Dwyer is particularly keen to help industry tackle the long-term decline in civil engineering graduates by targeting the fifth and six formers at school. Being relevant means addressing these issues to tackle the problems that people face at their workplaces.
'We have done too little external and internal communication in the past. Most people don't know what a civil engineer is, ' he explains. 'We have to expose civil engineering in a much more detailed and user fri-endly way. Which other professionals can stand back from a piece of infrastructure and say: 'I participated in that'?'
As a figurehead, Dwyer would seem the perfect inspiration for the challenge ahead. He has progressed from the bottom rung to run one of the biggest civil engineering firms in the UK - and had fun doing it. And he has a career-full of anecdotes about an industry he loves.
Dwyer himself is much more understated, but accepts that his background perhaps makes him more accessible. 'I am someone who has dealt with the whole spectrum of the business and been successful, ' he says. 'We have to find forums and opportunities to spread the message.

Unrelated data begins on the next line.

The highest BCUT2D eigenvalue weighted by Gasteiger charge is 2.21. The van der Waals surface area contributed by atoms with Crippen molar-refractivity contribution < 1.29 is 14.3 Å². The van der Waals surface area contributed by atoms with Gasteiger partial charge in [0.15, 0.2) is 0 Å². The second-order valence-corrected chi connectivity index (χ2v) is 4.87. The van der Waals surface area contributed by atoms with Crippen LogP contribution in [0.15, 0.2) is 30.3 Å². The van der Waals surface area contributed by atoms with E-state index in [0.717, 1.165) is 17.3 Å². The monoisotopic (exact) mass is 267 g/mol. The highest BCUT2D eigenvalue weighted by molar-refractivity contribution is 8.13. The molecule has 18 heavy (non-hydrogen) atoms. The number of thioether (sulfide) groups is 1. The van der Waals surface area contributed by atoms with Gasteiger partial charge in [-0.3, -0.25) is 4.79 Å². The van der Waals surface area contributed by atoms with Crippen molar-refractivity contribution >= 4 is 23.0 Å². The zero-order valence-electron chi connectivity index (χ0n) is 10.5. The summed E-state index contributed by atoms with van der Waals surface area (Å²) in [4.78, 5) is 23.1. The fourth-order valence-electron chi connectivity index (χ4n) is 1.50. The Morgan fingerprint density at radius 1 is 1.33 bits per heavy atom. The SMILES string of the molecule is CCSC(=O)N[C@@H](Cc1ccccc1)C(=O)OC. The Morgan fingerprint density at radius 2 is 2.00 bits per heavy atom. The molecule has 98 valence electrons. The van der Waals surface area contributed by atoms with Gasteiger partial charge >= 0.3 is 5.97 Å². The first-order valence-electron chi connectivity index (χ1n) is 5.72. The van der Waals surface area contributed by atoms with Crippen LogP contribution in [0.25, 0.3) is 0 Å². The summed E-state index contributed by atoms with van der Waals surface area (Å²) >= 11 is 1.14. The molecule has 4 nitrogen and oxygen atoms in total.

Getting into schools will make a big difference.'
After such a high profile career he is genuinely as excited about his new challenges. He spent 44 years in one company and claims to have not missed it since leaving - perhaps because leading a plc is a pretty stressful task. But he will not go about his ICE job any differently - the quiet revolution will continue.
'You can never alter people's personalities, ' he says. 'You gain experience and apply yourself accordingly - I will never be other than an unassuming and mild person but hopefully be a more experienced one, better able to address the presidency.'
But he adds, with a smile: 'I think it will be a very frustrating job - as a chief executive you can make things happen - and generally fairly quickly. But in an organisation based on the essence of democracy you can't - you have to bite your tongue and grit your teeth, and use persuasive talents more effectively.'